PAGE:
Regular readers of Amélie Nothomb’s literary output might be forgiven for finding her latest offering, Barbe Bleue, somewhat familiar. In this novel, timed as always to coincide with la rentrée, the story centers on a person entering a mysterious home and becoming enamored with all things champagne. In Le Fait du Prince (2008), a person enters a mysterious home and becomes enamored with all things champagne… It’s all too much a case of déjà lu. The reviewer on that occasion suggested that various champagne producers might buy up the film rights to the book, and I am convinced that Nothomb is sponsored by at least one such producer. Or she likes bubbly. A lot.
Before such familiarity begins to breed its usual dose of contempt, I must add that there is enough distinction in the story and writing to warrant reading this version. While Nothomb’s plots are almost always wildly implausible, she is never dull. As the title suggests, Barbe Bleue is Nothomb’s conscious reworking of the famous Charles Perrault fairy tale (which itself was transformed into a magnificent one-act opera by the Hungarian composer Béla Bartók). A young Belgian woman, Saturnine, responds to an advert to rent, at a very reasonable rate, a luxurious apartment in the plush seventh arrondissement in Paris, owned by don Elemirio Nibal y Milcar, a man who never leaves his residence. She can have full use of the many rooms in the property but is forbidden from entering one room. Eight previous tenants, all female, lived there, and each one disappeared in mysterious circumstances. Saturnine is determined to enjoy the many luxuries on offer, including plentiful supplies of vintage champagne, but not to fall under the spell of her sinister landlord.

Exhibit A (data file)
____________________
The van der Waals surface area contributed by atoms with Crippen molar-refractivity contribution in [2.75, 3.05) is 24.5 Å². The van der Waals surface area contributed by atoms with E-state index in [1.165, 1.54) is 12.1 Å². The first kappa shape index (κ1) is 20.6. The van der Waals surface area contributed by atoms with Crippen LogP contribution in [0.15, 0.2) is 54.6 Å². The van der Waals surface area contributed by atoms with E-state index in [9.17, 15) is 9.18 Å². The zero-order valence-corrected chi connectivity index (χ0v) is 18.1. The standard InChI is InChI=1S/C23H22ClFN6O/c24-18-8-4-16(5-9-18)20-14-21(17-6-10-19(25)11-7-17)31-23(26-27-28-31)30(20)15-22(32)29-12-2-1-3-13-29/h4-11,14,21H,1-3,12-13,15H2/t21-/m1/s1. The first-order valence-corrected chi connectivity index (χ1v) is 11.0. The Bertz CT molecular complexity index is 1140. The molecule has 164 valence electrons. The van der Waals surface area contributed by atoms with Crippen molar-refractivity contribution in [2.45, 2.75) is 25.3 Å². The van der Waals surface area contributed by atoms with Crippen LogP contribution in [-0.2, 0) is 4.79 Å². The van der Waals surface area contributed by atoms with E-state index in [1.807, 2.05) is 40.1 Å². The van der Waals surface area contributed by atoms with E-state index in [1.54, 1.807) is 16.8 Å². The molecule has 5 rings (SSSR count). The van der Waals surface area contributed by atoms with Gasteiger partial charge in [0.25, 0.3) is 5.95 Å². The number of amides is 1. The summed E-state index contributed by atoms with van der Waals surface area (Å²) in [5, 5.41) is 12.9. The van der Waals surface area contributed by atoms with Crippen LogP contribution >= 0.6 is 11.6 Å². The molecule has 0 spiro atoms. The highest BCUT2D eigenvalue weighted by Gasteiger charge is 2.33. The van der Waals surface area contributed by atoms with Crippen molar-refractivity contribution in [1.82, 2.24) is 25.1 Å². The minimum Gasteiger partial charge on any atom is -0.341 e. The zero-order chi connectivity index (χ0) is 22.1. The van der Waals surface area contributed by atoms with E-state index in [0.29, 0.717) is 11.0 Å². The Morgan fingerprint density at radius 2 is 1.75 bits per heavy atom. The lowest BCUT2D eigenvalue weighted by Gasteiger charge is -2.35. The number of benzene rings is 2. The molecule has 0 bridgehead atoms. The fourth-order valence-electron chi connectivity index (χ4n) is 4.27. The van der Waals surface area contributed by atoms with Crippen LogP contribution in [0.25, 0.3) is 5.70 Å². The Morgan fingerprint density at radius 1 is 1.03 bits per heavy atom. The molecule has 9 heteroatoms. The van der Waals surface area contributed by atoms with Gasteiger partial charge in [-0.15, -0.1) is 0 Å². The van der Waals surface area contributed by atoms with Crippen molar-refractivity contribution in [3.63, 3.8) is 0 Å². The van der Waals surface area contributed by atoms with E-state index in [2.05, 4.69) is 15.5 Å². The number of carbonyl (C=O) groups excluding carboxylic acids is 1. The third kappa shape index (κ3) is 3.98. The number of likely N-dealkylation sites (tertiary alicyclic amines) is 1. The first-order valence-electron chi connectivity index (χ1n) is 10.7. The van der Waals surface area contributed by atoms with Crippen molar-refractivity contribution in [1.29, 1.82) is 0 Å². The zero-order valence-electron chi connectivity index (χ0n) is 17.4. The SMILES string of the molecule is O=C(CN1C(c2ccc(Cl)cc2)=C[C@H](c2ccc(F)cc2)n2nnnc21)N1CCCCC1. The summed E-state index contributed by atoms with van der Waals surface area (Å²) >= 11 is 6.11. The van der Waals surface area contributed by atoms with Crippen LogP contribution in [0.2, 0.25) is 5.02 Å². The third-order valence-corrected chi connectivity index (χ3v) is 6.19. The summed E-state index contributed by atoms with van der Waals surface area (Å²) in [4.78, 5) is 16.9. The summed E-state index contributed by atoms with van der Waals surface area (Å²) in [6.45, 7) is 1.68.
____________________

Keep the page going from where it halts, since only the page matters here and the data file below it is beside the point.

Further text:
The secret room is used, according to Don Elemirio, as a darkroom for his photography, but during the course of the story, he never photographs anything, which inevitably arouses Saturnine’s curiosity. Without giving too much of the plot away, it turns out that he has only taken one single photo of each of the women who previously disappeared.
As always, Nothomb’s prose is immensely readable: much of the book consists of dialogue between the two protagonists. Even though her version of the Bluebeard story seems as far removed from modern times as the original version (not one disappearance seems to have occasioned a single police investigation), both the literary allusions and the discourse on photography and its functions give the text a depth that justifies further consideration.
In the meantime, Amélie Nothomb will no doubt be cracking open another bottle of rare and extremely expensive champagne to celebrate the publication of her 30th book in 20 years.Favorite